Overall, sales of audiotapes and videotapes declined 27% year on year and represented 19% of segment sales. Sales of optical media were flat and accounted for 54% of segment sales. Other products accounted for the remaining 27% and fell 13% year on year.

Turning to sales by region, please refer to page 13. Sales in Japan decreased 5% year on year, with sales declining in all product sectors, except other electronic components. Sales edged up in the Americas by 0.9%, but were down in Europe by 5.3% due to lower sales in the other electronic components sector and recording media segment. In Asia (excluding Japan) and other areas, sales rose 4.9% year on year, with lower sales from HDD heads in the recording devices sector outweighed by growth in sales in the other sectors of the electronic materials and components segment. As a result, overseas sales were ¥167,756 million. The ratio of overseas sales to total net sales was 81.2%, up 1.3 percentage points from 79.9% in the first quarter of the previous fiscal year.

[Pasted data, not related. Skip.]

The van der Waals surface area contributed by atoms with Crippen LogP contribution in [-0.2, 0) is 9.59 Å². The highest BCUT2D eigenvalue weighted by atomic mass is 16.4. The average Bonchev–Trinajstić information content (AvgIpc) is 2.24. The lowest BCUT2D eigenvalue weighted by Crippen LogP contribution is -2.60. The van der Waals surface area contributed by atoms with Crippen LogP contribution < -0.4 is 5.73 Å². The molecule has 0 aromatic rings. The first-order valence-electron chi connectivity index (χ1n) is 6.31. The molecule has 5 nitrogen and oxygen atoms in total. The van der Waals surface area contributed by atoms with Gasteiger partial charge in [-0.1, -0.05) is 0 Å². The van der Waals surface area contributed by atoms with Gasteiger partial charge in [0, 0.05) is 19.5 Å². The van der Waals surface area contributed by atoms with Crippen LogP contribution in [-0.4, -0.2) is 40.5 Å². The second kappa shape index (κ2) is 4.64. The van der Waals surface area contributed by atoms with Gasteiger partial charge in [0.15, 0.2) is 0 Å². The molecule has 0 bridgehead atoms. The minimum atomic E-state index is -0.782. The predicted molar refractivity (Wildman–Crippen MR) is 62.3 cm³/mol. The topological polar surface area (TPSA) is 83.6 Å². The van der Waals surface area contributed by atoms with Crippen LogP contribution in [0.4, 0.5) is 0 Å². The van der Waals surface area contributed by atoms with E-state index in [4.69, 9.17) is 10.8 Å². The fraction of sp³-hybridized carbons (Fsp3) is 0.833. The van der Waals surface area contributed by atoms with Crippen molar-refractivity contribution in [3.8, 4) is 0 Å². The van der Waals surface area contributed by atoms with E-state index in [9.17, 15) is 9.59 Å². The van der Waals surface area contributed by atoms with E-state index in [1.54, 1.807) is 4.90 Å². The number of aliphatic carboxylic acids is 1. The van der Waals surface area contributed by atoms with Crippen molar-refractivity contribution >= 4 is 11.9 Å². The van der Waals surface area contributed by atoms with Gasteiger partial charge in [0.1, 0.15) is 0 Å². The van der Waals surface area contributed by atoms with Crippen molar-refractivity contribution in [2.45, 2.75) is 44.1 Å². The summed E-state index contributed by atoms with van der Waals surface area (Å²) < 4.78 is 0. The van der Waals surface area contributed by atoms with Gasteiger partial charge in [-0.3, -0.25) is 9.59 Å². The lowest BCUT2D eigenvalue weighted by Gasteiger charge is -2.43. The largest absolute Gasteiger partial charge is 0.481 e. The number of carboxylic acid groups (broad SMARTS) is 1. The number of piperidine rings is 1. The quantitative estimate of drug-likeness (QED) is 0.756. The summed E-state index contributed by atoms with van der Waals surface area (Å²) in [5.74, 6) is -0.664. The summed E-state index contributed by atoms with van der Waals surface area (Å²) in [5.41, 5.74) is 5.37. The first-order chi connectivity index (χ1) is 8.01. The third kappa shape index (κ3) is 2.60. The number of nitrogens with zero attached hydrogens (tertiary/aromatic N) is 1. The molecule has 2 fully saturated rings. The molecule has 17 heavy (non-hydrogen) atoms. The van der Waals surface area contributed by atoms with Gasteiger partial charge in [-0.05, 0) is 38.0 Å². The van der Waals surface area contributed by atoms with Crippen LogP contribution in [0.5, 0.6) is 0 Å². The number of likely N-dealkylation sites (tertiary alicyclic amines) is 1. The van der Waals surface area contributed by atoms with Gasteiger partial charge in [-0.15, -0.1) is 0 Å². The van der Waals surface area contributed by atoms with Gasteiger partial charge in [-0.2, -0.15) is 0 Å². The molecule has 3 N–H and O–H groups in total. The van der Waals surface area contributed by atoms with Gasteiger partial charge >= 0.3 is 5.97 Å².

Please turn to the consolidated income statements on page 9. Operating income declined ¥1.9 billion compared with the corresponding quarter in the previous fiscal year. The main positive factors were higher sales, including improvements in the capacity utilization rate and product mix, which contributed ¥9.1 billion; rationalization and cost cutting, which contributed ¥2.0 billion; and the beneficial effect of a weaker yen against the greenback and euro, which contributed ¥3.0 billion. Together, positive factors lifted earnings by a total of ¥14.1 billion.